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The number of consumers being targeted by mass marketing scams, such as misleading prize draws, scratch cards and S...
The number of consumers being targeted by mass marketing scams, such as misleading prize draws, scratch cards and Short Message Service (SMS) text messages often linked to premium rate telephone numbers is on the increase according to the findings of a survey published by the Local Authorities Coordinators of Regulatory Services today.

The research was conducted by LACORS to identify the scale of the problem and what impact these scams have on the work of trading standards departments.

In the survey, 78 UK trading standards authorities reported receiving over 3,600 scam complaints during the month of February 2004. This would suggest that the total complaints reported by all trading standards departments relating to mass marketing scams is now approximately 10,000 per month and it is estimated that a total of£1.02m per year is being spent by trading standards dealing with this problem.

Many prize scams, such as scratchcards or prize envelopes distributed free in newspapers and magazines, use premium rate telephone lines as a means for collecting money from unsuspecting customers. Of the millions of cards distributed every card or envelope says the recipient is a winner but only a handful relate to valuable prizes. This means the consumers use the premium rate phone number to find out what they have won which can cost anything between£7.50 and£20.00. The growing scam industry is taking millions of pounds out of consumers pockets.

Trading standards departments have an important role in dealing with issues such as mass marketing scams and other areas of work, which include rogue traders, cowboy builders and product safety. They enforce a wide range of consumer protection legislation, including new powers under the Enterprise Act to seek court orders to restrain unfair trading practices.

LACORS will be sharing good practice amongst local authorities on how trading standards are trying to warn and advise local communities, particularly the more vulnerable in society, and taking steps to tackle these scams under the legislation local authorities enforce. LACORS is also actively working with other regulators including the Office of Fair Trading (OFT), the Independent Committee for the Supervision of Standards of Telephone Information Services (ICSTIS) and the Office of Communication (OFCOM) in order to take the most effective action to control this ever-increasing problem.

Derek Allen, executive director at LACORS said: 'This research highlights the growing concern over mass marketing scams which are costing consumers millions each year. It is often those who can least afford it that get ripped off. What is of particular concern is that once you have succumbed to these scams you become a future target for other companies operating in this trade. Regulatory services such as trading standards are essential to ensure public well-being and protect the communities they serve'.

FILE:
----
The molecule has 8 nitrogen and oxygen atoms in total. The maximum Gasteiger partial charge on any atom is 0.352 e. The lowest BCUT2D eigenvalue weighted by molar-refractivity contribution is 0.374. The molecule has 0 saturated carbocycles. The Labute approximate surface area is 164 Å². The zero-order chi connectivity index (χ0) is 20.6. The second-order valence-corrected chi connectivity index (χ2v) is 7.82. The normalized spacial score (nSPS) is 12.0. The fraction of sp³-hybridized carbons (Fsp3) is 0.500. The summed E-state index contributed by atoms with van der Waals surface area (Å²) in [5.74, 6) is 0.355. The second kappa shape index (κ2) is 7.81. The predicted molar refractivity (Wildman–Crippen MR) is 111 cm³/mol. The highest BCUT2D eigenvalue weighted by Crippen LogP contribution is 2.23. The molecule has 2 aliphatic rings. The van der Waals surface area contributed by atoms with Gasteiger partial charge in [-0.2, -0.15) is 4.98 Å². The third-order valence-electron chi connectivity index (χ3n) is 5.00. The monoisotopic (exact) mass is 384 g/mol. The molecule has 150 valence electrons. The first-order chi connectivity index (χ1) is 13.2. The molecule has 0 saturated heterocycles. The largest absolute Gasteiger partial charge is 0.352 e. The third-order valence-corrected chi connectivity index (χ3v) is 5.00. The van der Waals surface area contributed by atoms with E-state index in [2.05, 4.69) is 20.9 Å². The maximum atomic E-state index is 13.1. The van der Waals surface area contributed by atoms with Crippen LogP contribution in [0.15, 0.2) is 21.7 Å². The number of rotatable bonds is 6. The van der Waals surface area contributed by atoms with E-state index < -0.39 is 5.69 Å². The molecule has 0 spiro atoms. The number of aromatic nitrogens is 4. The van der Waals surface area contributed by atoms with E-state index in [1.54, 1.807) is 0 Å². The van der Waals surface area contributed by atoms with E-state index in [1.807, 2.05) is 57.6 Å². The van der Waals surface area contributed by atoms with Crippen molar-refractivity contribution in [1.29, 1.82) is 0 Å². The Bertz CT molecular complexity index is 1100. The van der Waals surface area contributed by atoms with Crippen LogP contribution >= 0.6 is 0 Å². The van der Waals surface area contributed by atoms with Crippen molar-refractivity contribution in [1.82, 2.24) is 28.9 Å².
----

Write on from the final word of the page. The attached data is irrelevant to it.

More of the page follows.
1. LACORS (the Local Authorities Coordinators of Regulatory Services), a local government central body, seeks to make a major contribution to the development of high quality consistent and coordinated local authority regulatory services across the UK. Please visit for further information.

2. This data is supported by a significant growth in complaints about competitions relating to premium rate numbers to the Independent Committee for the Supervision of Standards of Telephone Information Services (ICSTIS) and complaints statistics about competitions and prize draws published by the Office of Fair Trading (OFT).

3. Examples of mass marketing scams:

Example 1

'Everyone's a winner' type scams which lead people to think that they have won a valuable prize will encourage recipients to ring a premium rate number to find out exactly which prize they have won. However, after listening to a recorded message lasting up to six minutes, and racking up phone charges of up to£9, they will then have to send off by post to receive their 'prize'. If and when they receive a 'prize' it will in most cases be coupons of very limited value or a small prize of much less value than the cost of their call. They will often be asked to send money to receive their so-called prize, which will exceed the value of what they actually (if ever) receive.

Those who respond often find themselves deluged with many more unsolicited mail shots and some vulnerable or elderly consumers have been known to send off hundreds and, in some cases, thousands of pounds, replying to these mail shots.

Example 2

'You are being contacted by our dating service by someone you know! To find out who it is, call from a landline (then number)'. This type of scam is attempting to draw people into their 'dating' service and will involve calls to a premium rate number. Similar promotions may ask you to text back rather then call a number. In these instances, the recipient will be charged£1.50 for every text message they receive about supposed potential dates.


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